Blessed by Doing, even when it makes no sense – a homily

On the island of Sicily, there is a city called Monreale, which boasts one of the most beautiful cathedrals in all the world.  It was built beginning in 1174 and was dedicated as the Cathedral of the Assumption of the Virgin Mary by Pope Lucius III in 1182.  What sets the Cathedral at Monreale apart are its absolutely stunning glass mosaics that cover 6,500 square meters of wall space – that’s almost 70,000 square feet of tiny glass tiles telling the story of Christian history.[1]  This morning, my friend Nurya posted a photo of the cathedral’s Mandatum mosaic, and I completely fell in love.[2] The cathedral at Monreale is officially on my bucket list.

The scene, set against a striking gold background, shows the disciples gathered around Jesus who is stooped low, washing the feet of Peter.  They are all looking at Jesus somewhat askance.  Through sideways glances, some look confused and a few look sad, but it is Peter who tells the full story.  As Jesus is wiping his foot with a towel, Peter is scratching his head as if to say, “This makes absolutely no sense whatsoever.”


I think Peter is showing outwardly and visibly what most of us feel inwardly in our souls each Maundy Thursday.  Of all the things we do in the Church: processions, vestments, and bread and wine becoming Christ’s body and blood; of all the fantastic stories we tell of 40 day floods, oil jars that never fail, even Jesus being resurrected from the dead; the events of Thursday in Holy Week are probably the most mind boggling.

Jesus, the Messiah, the Son of God who came to save the world and restore the throne of David met his disciples for supper on the Eve of the Feast of the Passover.  Instead of whipping them into shape for an assault on their Roman occupiers, as most of them hoped and expected him to do, Jesus hunched over, took off his jacket, rolled up his sleeves, and began to wipe the dirt from their feet in an act of humble service.  This was wholly unacceptable behavior for a man of Jesus’ stature.  Slaves washed the feet of men higher than themselves.  Students washed the feet of their Rabbis.  Rabbis didn’t wash their disciples’ feet.  Kings didn’t stoop down for anyone, but Jesus did, and Peter and the rest of the disciples didn’t know what to do with that.  As the strange scene came to an end, Jesus put his coat back on, returned to the table, and began to teach them that this sort of mind-boggling behavior was what it meant to be his disciple.  “I have set for you an example,” Jesus said, “You should wash one another’s feet.  You should love one another as I have loved you.  If you know these things, you are blessed if you do them.”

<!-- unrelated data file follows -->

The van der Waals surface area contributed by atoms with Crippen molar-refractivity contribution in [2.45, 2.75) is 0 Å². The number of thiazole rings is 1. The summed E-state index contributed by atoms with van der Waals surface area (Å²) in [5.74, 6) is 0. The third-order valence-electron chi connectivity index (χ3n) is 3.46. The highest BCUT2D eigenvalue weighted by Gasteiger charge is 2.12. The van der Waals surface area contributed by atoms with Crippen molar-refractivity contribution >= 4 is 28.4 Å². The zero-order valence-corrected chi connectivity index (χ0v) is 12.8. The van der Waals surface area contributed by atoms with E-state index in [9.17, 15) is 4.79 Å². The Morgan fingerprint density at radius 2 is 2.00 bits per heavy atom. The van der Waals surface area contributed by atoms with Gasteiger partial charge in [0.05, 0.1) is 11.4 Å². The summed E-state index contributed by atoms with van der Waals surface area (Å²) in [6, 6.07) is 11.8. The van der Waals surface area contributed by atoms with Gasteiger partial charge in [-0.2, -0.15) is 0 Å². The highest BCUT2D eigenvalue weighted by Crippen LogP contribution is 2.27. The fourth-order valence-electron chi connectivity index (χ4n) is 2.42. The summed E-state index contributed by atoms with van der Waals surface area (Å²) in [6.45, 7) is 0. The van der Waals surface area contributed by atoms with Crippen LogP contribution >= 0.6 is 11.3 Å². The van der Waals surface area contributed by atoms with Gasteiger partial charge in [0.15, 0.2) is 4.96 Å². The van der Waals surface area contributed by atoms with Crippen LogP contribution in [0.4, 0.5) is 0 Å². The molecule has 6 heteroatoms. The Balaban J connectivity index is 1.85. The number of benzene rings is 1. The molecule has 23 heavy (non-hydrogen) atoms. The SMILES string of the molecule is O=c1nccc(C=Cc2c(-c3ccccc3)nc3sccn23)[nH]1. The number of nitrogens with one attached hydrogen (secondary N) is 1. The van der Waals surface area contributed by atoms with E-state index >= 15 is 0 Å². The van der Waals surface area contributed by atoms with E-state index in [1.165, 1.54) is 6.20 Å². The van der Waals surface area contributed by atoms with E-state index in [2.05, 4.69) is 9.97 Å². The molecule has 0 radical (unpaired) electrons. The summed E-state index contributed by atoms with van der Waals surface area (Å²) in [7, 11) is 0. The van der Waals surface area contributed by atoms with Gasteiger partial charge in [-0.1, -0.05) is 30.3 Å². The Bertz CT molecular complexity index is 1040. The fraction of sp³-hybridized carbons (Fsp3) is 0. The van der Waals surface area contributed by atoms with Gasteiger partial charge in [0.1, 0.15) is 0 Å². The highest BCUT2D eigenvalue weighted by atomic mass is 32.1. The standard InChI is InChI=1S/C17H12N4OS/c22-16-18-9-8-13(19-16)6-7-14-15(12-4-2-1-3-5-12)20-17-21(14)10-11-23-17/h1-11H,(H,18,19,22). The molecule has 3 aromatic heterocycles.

The sort of people who show up for church at 6pm on Maundy Thursday know these things.  You’ve taken time out of your busy lives to come and hear some of the craziest stories in all of Scripture.  You’ve learned to eat the Passover feast standing up, ready to run at a moment’s notice.  You’ve heard the retelling of Jesus’ Last Supper in which he took bread and called it his body and took wine and called it his blood.  You’ve no doubt scratched your head a time or two in wonder and awe at Jesus’ humility in washing the feet of his disciples.  You’re here because you know the power of the love of God in your life, but Jesus says there is a next step.  You’ll be blessed by doing.

You’ll be blessed by following the example of Jesus and washing someone else’s feet.  You’ll be blessed by following Peter’s example and, even though it might seem weird and uncomfortable, allowing someone else to wash your feet.  You’ll be blessed by dedicating your life to humble service of the poor, the outcast, the hungry, the oppressed, and those in prison.  You’ll be blessed by learning to love thy neighbor no matter their color, their religion, their gender, their sexual orientation – no matter what.  You’ll be blessed by living a life worthy of the Gospel even when it means holding an unpopular belief in hope in a world that seems hell bent on instilling fear and mistrust.  Peter will tell you first hand that blessings come in mysterious ways, but the best blessings come from following the example that Jesus Christ set for us: a life of loving and sacrificial service to the honor and glory of God.  In the end, foot washing is a choice.  You don’t have to do it.  You can blessed by doing any number of other things in the name of Christ.  But on Maundy Thursday, foot washing serves as a reminder of the depth of God’s love for this world: a love so devoted that a King took off his robe, crouched down, and washed the feet of his friends.

Let us pray.

Lord Jesus Christ, you have taught us that what we do for the least of our brothers and sisters we do also for you: give us the will to be the servant of others as you were the servant of all, and gave up your life and died for us, but are alive and reign, now and for ever.  Amen.[3]






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